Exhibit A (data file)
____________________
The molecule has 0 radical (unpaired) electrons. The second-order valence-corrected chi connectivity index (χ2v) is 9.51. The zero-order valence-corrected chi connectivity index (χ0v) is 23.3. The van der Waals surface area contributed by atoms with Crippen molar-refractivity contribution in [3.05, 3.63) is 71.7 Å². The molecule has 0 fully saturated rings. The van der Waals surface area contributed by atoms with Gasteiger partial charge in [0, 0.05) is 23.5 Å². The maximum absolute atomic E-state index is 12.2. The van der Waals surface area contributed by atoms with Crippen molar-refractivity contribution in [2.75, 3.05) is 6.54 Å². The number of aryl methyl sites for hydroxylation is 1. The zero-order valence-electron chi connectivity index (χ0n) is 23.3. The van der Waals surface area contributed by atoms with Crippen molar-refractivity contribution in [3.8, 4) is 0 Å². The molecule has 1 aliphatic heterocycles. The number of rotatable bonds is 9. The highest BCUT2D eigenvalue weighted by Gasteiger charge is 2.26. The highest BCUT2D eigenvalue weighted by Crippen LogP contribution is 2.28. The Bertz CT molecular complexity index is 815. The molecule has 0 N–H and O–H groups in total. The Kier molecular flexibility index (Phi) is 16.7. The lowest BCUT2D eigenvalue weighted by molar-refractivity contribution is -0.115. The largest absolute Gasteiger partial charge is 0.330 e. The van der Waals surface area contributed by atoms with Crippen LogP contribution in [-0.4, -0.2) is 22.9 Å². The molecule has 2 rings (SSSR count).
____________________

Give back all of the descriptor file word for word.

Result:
The molecule has 0 radical (unpaired) electrons. The second-order valence-corrected chi connectivity index (χ2v) is 9.51. The zero-order valence-corrected chi connectivity index (χ0v) is 23.3. The van der Waals surface area contributed by atoms with Crippen molar-refractivity contribution in [3.05, 3.63) is 71.7 Å². The molecule has 0 fully saturated rings. The van der Waals surface area contributed by atoms with Gasteiger partial charge in [0, 0.05) is 23.5 Å². The maximum absolute atomic E-state index is 12.2. The van der Waals surface area contributed by atoms with Crippen molar-refractivity contribution in [2.75, 3.05) is 6.54 Å². The number of aryl methyl sites for hydroxylation is 1. The zero-order valence-electron chi connectivity index (χ0n) is 23.3. The van der Waals surface area contributed by atoms with Crippen molar-refractivity contribution in [3.8, 4) is 0 Å². The molecule has 1 aliphatic heterocycles. The number of rotatable bonds is 9. The highest BCUT2D eigenvalue weighted by Gasteiger charge is 2.26. The highest BCUT2D eigenvalue weighted by Crippen LogP contribution is 2.28. The Bertz CT molecular complexity index is 815. The molecule has 0 N–H and O–H groups in total. The Kier molecular flexibility index (Phi) is 16.7. The lowest BCUT2D eigenvalue weighted by molar-refractivity contribution is -0.115. The largest absolute Gasteiger partial charge is 0.330 e. The van der Waals surface area contributed by atoms with Crippen LogP contribution in [-0.4, -0.2) is 22.9 Å². The molecule has 2 rings (SSSR count).